Indignity and fraternity. If two words were needed to characterize the hearing held on Thursday June 30 in the imposing room of the Toulouse Court of Appeal, these two could do the trick. Indignity first, because the memory of the trial at first instance, baptized the “trial of shame” by the activists, activists and allies of the Handi-Social association, was still burning.
On March 23, 2021, sixteen people, including ten with disabilities, had appeared in court, accused of having participated in one or both operations scheduled for October 24 and December 14, 2018. The first took place on the railway tracks of the Matabiau station with the effect of “disturbing or hindering” […] the starting or running of trains”. The second on the tarmac of Toulouse-Blagnac airport, where they and they had “trained hindered […] navigation or movement of aircraft”.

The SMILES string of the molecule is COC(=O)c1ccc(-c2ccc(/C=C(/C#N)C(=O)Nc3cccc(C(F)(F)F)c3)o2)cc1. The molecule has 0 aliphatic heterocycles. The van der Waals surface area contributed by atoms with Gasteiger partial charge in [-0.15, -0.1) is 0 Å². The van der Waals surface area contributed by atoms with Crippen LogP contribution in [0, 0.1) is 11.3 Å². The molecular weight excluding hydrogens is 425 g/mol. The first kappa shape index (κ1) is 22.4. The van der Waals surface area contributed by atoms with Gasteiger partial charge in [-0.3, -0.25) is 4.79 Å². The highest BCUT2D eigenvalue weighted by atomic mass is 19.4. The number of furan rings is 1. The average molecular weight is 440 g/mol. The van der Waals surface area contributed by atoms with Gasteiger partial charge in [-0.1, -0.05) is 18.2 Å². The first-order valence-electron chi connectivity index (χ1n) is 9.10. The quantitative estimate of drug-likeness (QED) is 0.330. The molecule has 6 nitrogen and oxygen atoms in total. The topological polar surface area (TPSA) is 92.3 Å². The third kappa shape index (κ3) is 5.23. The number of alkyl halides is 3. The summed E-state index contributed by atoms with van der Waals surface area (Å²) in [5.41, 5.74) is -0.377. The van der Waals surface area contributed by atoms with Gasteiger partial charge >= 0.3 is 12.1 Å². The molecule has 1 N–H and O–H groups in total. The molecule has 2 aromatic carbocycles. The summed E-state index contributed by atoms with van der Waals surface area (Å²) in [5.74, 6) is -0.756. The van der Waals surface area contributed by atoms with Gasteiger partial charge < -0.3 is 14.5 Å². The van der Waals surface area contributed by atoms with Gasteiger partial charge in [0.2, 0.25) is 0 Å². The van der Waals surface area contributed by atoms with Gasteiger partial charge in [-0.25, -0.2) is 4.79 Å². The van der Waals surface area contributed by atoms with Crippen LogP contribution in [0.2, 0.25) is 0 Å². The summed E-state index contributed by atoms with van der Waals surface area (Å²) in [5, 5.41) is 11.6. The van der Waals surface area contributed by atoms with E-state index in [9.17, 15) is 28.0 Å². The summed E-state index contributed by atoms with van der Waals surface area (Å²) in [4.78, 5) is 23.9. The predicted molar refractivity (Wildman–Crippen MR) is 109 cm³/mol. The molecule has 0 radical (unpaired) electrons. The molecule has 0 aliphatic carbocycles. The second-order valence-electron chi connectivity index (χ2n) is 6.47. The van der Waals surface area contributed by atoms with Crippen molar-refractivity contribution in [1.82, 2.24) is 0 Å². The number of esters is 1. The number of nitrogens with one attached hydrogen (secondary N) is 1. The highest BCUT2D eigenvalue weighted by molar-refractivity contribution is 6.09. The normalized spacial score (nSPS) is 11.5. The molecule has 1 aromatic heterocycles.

Actions adapted to the times with the aim of “denouncing the major setbacks in the rights of people with disabilities” and attracting media and political attention to issues of mobility and accessibility. At the heart of the target, the Elan law promulgated on November 23, 2018, which drastically lowers the threshold for the number of new housing units accessible to people with disabilities.
Odile Maurin and 4 other defendants, accompanied by their lawyer David Nabet-Martin, June 29, 2022. © Photo Emmanuel Riondé for Mediapart
At first instance, on May 19, 2021, the court handed down sentences ranging from two to six months in prison. . .